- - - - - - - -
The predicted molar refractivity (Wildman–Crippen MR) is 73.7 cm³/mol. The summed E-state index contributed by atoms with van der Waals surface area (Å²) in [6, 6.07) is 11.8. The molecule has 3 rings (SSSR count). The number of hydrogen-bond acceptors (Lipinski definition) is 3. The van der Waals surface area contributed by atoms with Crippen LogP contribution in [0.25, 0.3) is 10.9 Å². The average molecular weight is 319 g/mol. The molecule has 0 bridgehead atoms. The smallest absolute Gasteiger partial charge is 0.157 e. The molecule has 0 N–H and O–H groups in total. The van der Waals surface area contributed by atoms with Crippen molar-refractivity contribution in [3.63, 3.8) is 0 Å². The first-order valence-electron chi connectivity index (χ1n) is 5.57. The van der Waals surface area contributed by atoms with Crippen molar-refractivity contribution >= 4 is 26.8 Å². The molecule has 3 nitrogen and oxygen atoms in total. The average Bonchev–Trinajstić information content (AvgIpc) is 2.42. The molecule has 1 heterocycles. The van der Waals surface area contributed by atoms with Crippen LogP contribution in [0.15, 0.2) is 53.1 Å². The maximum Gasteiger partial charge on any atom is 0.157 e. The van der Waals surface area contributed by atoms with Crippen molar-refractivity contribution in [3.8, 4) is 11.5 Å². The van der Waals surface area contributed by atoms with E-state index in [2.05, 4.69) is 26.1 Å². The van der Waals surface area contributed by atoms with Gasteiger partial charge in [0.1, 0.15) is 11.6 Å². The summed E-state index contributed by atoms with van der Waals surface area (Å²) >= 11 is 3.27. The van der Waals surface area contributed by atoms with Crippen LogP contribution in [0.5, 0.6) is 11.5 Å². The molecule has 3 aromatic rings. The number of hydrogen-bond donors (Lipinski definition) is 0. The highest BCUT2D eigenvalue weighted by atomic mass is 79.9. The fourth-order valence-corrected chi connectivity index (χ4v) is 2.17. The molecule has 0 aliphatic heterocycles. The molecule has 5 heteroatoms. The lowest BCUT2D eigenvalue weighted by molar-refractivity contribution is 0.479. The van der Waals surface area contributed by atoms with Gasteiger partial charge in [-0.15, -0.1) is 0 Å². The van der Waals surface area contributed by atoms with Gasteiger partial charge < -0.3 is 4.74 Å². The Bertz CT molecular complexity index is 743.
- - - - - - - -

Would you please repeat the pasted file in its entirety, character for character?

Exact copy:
The predicted molar refractivity (Wildman–Crippen MR) is 73.7 cm³/mol. The summed E-state index contributed by atoms with van der Waals surface area (Å²) in [6, 6.07) is 11.8. The molecule has 3 rings (SSSR count). The number of hydrogen-bond acceptors (Lipinski definition) is 3. The van der Waals surface area contributed by atoms with Crippen LogP contribution in [0.25, 0.3) is 10.9 Å². The average molecular weight is 319 g/mol. The molecule has 0 bridgehead atoms. The smallest absolute Gasteiger partial charge is 0.157 e. The molecule has 0 N–H and O–H groups in total. The van der Waals surface area contributed by atoms with Crippen molar-refractivity contribution in [3.63, 3.8) is 0 Å². The first-order valence-electron chi connectivity index (χ1n) is 5.57. The van der Waals surface area contributed by atoms with Crippen molar-refractivity contribution >= 4 is 26.8 Å². The molecule has 3 nitrogen and oxygen atoms in total. The average Bonchev–Trinajstić information content (AvgIpc) is 2.42. The molecule has 1 heterocycles. The van der Waals surface area contributed by atoms with Crippen LogP contribution in [0.15, 0.2) is 53.1 Å². The maximum Gasteiger partial charge on any atom is 0.157 e. The van der Waals surface area contributed by atoms with Crippen molar-refractivity contribution in [3.8, 4) is 11.5 Å². The van der Waals surface area contributed by atoms with E-state index in [2.05, 4.69) is 26.1 Å². The van der Waals surface area contributed by atoms with Gasteiger partial charge in [0.1, 0.15) is 11.6 Å². The summed E-state index contributed by atoms with van der Waals surface area (Å²) >= 11 is 3.27. The van der Waals surface area contributed by atoms with Crippen LogP contribution in [0.5, 0.6) is 11.5 Å². The molecule has 3 aromatic rings. The number of hydrogen-bond donors (Lipinski definition) is 0. The highest BCUT2D eigenvalue weighted by atomic mass is 79.9. The fourth-order valence-corrected chi connectivity index (χ4v) is 2.17. The molecule has 0 aliphatic heterocycles. The molecule has 5 heteroatoms. The lowest BCUT2D eigenvalue weighted by molar-refractivity contribution is 0.479. The van der Waals surface area contributed by atoms with Gasteiger partial charge in [-0.15, -0.1) is 0 Å². The van der Waals surface area contributed by atoms with Gasteiger partial charge < -0.3 is 4.74 Å². The Bertz CT molecular complexity index is 743.